Jo Spink: Changing behaviour in pharma

Behaviour change is a concept that takes place in our everyday lives, but only recently have we begun to understand the power of it and how it can change people’s lives for the better. Whether we are influenced by the adverts we see or the conversations we have, our behaviours and attitude are constantly being shifted, which can cause a butterfly effect, where a small change can result in a much bigger outcome.

Behaviour change in practice

The Global Hygiene Council launched the ‘Small Steps for Big Change’ campaign, which identified five steps where small changes in hygiene can make a big difference to help reduce preventable infections in children. This behaviour change campaign was led with the intervention to educate healthcare professionals and parents of the changes that can be applied to their day-to-day routine and reduce the risk of infectious diseases.

As a result of the campaign, over 350 health and hygiene organisations including leading non-governmental organisations (NGOs), the World Health Organization and the International Scientific Forum on Home Hygiene, engaged with the campaign.

The science behind change

Recently, experts at University College London (UCL) have investigated the science and complexity of behaviour change. Their findings have been simplified using their COM-B model which is derived from the ‘Behaviour Change Wheel’; a synthesis of 19 frameworks of behaviour change found in research literature.

COM-B stands for Capability, Opportunity, Motivation and Behaviour. In simple terms, to achieve your outcome you need to investigate whether your audience are Capable, whether they have the Opportunity and are Motivated enough to change their behaviour. Once the most significant barrier is highlighted through this process, the decision can be made on what intervention can then be applied to encourage the desired Behaviour change. This is one of the reasons why it’s an exciting time for those looking to shift behaviour in healthcare, because we are starting to see significant outcomes when the framework is used correctly.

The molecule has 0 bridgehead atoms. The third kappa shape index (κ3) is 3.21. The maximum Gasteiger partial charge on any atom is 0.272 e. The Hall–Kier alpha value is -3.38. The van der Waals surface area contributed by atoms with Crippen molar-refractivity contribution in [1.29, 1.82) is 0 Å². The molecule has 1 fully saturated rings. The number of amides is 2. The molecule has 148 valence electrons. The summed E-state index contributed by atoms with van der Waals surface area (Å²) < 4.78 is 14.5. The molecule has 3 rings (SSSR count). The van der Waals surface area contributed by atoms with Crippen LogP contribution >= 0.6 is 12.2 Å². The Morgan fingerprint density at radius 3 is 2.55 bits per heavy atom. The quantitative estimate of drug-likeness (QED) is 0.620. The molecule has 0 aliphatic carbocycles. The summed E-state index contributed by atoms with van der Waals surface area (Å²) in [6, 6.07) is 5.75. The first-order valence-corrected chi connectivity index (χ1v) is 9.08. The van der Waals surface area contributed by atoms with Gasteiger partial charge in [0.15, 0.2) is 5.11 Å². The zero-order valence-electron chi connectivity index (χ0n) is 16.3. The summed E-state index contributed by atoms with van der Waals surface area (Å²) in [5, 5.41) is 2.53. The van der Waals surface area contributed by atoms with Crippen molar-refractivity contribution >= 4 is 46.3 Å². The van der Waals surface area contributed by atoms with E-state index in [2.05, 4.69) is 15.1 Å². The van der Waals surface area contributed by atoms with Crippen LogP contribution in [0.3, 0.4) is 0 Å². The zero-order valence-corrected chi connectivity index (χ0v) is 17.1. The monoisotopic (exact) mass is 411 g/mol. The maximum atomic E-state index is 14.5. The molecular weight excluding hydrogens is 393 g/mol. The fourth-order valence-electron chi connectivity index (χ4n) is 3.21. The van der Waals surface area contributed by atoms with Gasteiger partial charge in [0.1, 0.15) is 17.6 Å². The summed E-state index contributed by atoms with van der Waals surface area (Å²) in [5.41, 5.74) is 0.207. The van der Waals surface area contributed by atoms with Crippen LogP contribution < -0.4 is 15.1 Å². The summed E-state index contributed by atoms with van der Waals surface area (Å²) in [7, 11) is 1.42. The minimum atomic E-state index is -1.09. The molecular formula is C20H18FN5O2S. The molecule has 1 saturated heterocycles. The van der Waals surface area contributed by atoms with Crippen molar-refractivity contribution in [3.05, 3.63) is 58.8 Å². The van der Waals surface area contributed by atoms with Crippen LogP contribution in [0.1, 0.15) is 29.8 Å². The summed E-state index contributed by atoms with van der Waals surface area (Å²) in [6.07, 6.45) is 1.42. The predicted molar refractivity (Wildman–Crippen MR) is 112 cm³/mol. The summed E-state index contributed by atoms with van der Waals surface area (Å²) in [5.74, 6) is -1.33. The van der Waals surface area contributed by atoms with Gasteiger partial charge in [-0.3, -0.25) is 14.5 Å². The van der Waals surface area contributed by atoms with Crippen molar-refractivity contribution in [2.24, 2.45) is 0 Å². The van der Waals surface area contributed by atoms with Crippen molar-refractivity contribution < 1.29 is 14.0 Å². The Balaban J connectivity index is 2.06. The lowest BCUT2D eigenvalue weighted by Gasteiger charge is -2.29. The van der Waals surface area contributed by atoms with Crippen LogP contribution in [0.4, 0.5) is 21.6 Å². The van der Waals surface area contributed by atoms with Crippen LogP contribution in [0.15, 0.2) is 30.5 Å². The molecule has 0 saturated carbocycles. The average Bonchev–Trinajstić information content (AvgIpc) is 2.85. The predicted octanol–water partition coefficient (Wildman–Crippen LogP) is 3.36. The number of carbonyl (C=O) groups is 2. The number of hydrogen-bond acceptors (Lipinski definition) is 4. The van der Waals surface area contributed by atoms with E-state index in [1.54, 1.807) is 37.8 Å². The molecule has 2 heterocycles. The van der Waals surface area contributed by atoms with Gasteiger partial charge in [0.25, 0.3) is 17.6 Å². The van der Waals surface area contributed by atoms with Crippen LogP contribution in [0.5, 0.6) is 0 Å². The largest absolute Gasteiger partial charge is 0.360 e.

Interruptive intervention

Sometimes, it requires a much more interruptive intervention to make a change. It is estimated that up to 50% of patients taking medicines for chronic conditions do not take their medicines as prescribed. Wasted medicines are thought to cost the NHS around £300 million per year.

Although experts have been trying to tackle the issue for a considerable amount of time, the rates of nonadherence have not changed in the past three decades.

Behaviour change can’t happen overnight, but with the right strategy in place and applying the right variation of interventions, it’s possible to make a difference, whether that is helping someone to stop smoking, encouraging a patient to attend a check-up or educating parents to provide healthier food options for their children.

The importance of insight

Before you begin the COM-B process, you need to gather insight that is relevant to your product, service or company. This is typically broken down in to three areas.

Market: Who are the competition? What are they doing? How do they compare? This will determine the areas you need to address first; do you have a USP? Are they doing something that you can do better? If you can’t compete with their levels of investment, do you need to do something different?

Product/Service: What is your offering? What is your mission? What is your personality? This is what differentiates you from the competition and underpins everything you do. Remind yourself of this during the planning phases.

Audience: Who are you targeting? What are their habits? What do they think?

We encourage clients to review their audience as often as possible to ensure that the communication strategy is still relevant and reaching the right audience. It’s not uncommon for new audiences to develop, especially following a trend or social shift. We’ve seen dermatological brands who target 40+ women see a spike in the summer period from a much younger audience looking to achieve better skin health results. We’ve also seen a more image conscious audience begin to adopt probiotics to help their skin, rather than those who suffer with Irritable Bowel Syndrome, as is more common. It can be complicated to keep up to speed with how an audience is behaving, so investing in audience research every few years is key.

More important than ever

Every day, incredible breakthroughs in healthcare, revolutionary drugs and state
of the art therapies are made available. It is, therefore, more important than ever
that we ensure patients are getting the treatment they need, by influencing them
to make informed decisions through the power of effective communications.

Jo Spink is Founder and Creative Strategist at Spink.



Michie et al (2011) Implementation Science

Executive Summary; Evaluation of the Scale, Causes and Costs of Waste Medicines. York Health Economics

Consortium and School of Pharmacy University of London, 2010.